Trinity Sunday Sermon.
In the wake of the killing of George Floyd there have been civil disturbances across the USA.
Many Primary schools re-opened last week for reception class and year one and year 6 pupils. Parents are divided as to the wisdom of this. Teachers are fearful. At the weekend people who have been shielding were suddenly told that they could go out. There are stories in the media about the dangers of abuse for those trapped at home.
The whole world is being affected by the pandemic and there is mass anxiety about an international recession, which has already begun.
Record temperatures have reminded us that a virus and racism are not the only threats.
I am reminded again of WH Auden’s words about the human condition in his celebrated poem September 1939 written when World War Two began. He wrote all of us are…
‘Lost in a haunted wood,
Children afraid of the night
Who have never been happy or good.’
We can divert ourselves with activity and entertainment but we are all currently living in a world of shadows.
Of course, it could be argued that Auden over stated the case. We are still witnessing goodness and kindness and experiencing happiness in all sorts of small everyday things, but I think it is not possible to entirely disagree with him about our underlying predicament.
The declaration of World War 2 for him and our current situation are both moments which are likely to magnify our sense of vulnerability and culpability. Lost in a haunted wood we might be but we can’t help asking how did we get here, and is there a way home?
It is Trinity Sunday today.
That might seem like a completely random leap. What on earth connects this day in the Church Calendar with those questions? You will have heard so many tortuous explanations of the Trinity that It must seem like suggesting that a starving child can be fed with a quadratic equation!
But what if I said that the lost and the afraid in the wood were given a torch and a map?
And rather improbably, at first glance, the Trinity provides both?
I want to go back to the situation in the US but as someone who sits on an advisory group for the Met police and previously have been a monitor of stop and search, I am well aware that we as a country have no right to be smug when it comes to racial discrimination.
We are both countries built substantially on slavery.
When African slaves were forcibly taken to work on plantations in the New World they were converted to Christianity.
The brand was mainly evangelical and it tended to legitimise their ill treatment by proffering the future hope of heaven in exchange for obedience now.
But such indoctrination did not always work. The story of Exodus was one story that burst out from the propaganda straight jacket. Slaves noticed that God was a God who set people free not one who doomed them to servitude.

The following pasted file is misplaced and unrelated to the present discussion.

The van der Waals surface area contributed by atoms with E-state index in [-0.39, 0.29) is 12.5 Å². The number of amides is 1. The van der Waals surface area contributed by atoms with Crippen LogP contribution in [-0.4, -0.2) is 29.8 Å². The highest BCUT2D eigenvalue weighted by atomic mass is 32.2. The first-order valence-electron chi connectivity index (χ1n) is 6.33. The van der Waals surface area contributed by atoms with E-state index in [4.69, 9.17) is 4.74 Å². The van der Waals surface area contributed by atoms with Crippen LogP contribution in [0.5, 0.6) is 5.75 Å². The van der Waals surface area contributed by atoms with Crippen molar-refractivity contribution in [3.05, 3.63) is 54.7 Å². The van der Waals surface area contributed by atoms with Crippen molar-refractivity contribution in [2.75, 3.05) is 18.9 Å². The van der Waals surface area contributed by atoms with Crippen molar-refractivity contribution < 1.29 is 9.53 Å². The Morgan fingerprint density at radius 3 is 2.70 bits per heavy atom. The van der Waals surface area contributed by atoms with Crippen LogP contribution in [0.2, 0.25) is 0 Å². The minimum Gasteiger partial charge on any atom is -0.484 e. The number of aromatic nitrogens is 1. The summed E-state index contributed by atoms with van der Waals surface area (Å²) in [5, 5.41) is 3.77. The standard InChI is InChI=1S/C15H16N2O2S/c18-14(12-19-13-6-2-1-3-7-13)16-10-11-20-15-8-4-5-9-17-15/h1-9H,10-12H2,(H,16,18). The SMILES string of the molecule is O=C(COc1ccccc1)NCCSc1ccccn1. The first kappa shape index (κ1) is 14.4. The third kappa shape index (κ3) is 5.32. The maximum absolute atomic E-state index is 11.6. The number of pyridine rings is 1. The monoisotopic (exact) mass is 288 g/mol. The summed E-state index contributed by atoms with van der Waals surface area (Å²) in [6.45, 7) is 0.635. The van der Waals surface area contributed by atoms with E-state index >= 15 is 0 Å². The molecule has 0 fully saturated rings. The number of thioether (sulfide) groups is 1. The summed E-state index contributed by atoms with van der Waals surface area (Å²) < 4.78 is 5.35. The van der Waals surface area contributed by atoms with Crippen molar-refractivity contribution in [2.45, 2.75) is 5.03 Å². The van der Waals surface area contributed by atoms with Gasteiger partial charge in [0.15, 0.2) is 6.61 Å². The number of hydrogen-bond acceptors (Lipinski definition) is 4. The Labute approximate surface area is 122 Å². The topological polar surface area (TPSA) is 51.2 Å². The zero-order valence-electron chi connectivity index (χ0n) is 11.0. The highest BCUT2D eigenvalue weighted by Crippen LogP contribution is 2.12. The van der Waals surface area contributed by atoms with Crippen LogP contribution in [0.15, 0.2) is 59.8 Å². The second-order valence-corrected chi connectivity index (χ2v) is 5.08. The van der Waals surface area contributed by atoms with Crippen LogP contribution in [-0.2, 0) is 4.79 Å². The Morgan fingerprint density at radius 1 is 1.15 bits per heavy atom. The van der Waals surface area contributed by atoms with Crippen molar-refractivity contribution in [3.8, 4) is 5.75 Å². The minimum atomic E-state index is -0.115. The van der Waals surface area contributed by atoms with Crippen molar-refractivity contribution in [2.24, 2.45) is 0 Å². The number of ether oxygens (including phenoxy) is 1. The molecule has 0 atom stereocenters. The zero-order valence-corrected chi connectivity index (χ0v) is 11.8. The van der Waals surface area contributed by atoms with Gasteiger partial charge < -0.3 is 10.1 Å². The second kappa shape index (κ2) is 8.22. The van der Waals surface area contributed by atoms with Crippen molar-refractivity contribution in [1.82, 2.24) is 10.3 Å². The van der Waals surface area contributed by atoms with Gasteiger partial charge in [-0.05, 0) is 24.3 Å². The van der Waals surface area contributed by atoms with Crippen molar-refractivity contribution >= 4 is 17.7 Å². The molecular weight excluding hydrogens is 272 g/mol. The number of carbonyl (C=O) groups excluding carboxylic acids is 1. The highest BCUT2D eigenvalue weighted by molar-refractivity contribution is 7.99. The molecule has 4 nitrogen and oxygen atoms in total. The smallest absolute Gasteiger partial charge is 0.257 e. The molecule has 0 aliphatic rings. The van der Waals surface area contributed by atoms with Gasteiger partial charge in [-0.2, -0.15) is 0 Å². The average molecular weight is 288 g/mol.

This rethink was the birth of what has become known as Black Theology. Historically it informed the vision of Martin Luther King and Desmond Tutu, and it is shaping much of the protests happening at the moment.
From the perspective of the experience of prejudice it refocused on clear biblical teaching about justice.
Black theology hit on the absolute contradiction between believing in a saviour who died on a tree to liberate the world and believing that God could sanction lynchings.
We are using the Apostle’s Creed today not only because it is very ancient part of our tradition but for two other reasons.
Firstly it, being less elaborate than the Nicene Creed the centrality to it of the Trinity is unavoidable. There is no escaping our commitment to a God, who is Father, Son and Holy Spirit- Creator, Redeemer and Inspirer, whenever we say it. Secondly its simplicity makes it easier to use it to remind ourselves what creeds were for and still are. They are a way of trying to put into words what Christians have come to believe are the most important messages of the bible.
And here I have to use a word which is not that common, so here it comes. The creeds are not about itemising information about God, they are performative.
That means that they are like the words in the marriage service when each partner replies ‘I do ‘to the invitation to marry. They are like a promise or a pledge, a commitment to a vision and a way of life.
So when we say’ I believe in God, the Father almighty, creator of heaven and earth’ I mean more than what that bare information conveys.
I mean I want my life to be centred on the God who upholds everything that is , out of love, and the one revealed in the Hebrew Scriptures who desires justice and charity and embraces liberation.
When I say I believe in the Holy Spirit I am declaring that God is with me, with us, in prayer and that whenever our lives are transformed for good, and we are inspired to ask afresh what we are to do when lost the wood at night and we can find answers and a way home.
When I say I believe in Jesus Christ, I am not just saying he existed and was real, but that I have a navigator and companion every step of the way. Whose heart is revealed in the writings of the New Testament.
Which brings me back to how we might respond to the situations we face, whatever our context.
The Trinity is a nudge to continually point us back to God in all His fullness and the full scope our church traditions and scriptures wherever we happen to be, whatever we have to endure and face. Our circumstances are ever changing but the same resources remain available to us and by the grace of God, Our creator, saviour and inspirer we will be able to find a path through the dark wood in our search for home.